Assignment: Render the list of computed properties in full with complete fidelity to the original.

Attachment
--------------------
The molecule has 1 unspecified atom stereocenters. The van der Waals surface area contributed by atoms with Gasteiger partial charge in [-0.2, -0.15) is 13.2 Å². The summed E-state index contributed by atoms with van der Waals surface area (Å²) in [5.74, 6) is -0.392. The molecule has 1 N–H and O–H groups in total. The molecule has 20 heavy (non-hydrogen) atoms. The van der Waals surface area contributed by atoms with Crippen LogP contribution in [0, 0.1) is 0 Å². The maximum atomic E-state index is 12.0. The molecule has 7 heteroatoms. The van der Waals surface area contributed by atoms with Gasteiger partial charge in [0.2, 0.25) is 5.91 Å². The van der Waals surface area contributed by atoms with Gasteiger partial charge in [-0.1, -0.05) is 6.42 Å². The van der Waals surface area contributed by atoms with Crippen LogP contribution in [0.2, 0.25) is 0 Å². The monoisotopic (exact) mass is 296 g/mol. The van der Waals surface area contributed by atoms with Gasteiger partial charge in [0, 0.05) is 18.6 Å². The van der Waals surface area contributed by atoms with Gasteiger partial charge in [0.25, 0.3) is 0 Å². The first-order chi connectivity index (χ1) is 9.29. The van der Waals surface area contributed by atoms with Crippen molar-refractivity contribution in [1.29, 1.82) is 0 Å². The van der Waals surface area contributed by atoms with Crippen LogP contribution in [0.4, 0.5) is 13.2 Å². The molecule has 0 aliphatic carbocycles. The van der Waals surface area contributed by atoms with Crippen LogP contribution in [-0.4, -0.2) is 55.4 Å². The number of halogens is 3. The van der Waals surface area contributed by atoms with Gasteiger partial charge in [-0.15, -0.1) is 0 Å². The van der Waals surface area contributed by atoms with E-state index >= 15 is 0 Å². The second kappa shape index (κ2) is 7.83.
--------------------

The molecule has 1 unspecified atom stereocenters. The van der Waals surface area contributed by atoms with Gasteiger partial charge in [-0.2, -0.15) is 13.2 Å². The summed E-state index contributed by atoms with van der Waals surface area (Å²) in [5.74, 6) is -0.392. The molecule has 1 N–H and O–H groups in total. The molecule has 20 heavy (non-hydrogen) atoms. The van der Waals surface area contributed by atoms with Crippen LogP contribution in [0, 0.1) is 0 Å². The maximum atomic E-state index is 12.0. The molecule has 7 heteroatoms. The van der Waals surface area contributed by atoms with Gasteiger partial charge in [0.2, 0.25) is 5.91 Å². The van der Waals surface area contributed by atoms with Gasteiger partial charge in [-0.1, -0.05) is 6.42 Å². The van der Waals surface area contributed by atoms with Crippen LogP contribution in [0.2, 0.25) is 0 Å². The monoisotopic (exact) mass is 296 g/mol. The van der Waals surface area contributed by atoms with Gasteiger partial charge in [0, 0.05) is 18.6 Å². The van der Waals surface area contributed by atoms with Gasteiger partial charge in [0.25, 0.3) is 0 Å². The first-order chi connectivity index (χ1) is 9.29. The van der Waals surface area contributed by atoms with Crippen molar-refractivity contribution in [1.29, 1.82) is 0 Å². The van der Waals surface area contributed by atoms with Crippen LogP contribution in [0.4, 0.5) is 13.2 Å². The molecule has 0 aliphatic carbocycles. The van der Waals surface area contributed by atoms with Crippen LogP contribution in [-0.4, -0.2) is 55.4 Å². The number of halogens is 3. The van der Waals surface area contributed by atoms with Gasteiger partial charge in [-0.15, -0.1) is 0 Å². The van der Waals surface area contributed by atoms with E-state index >= 15 is 0 Å². The second kappa shape index (κ2) is 7.83.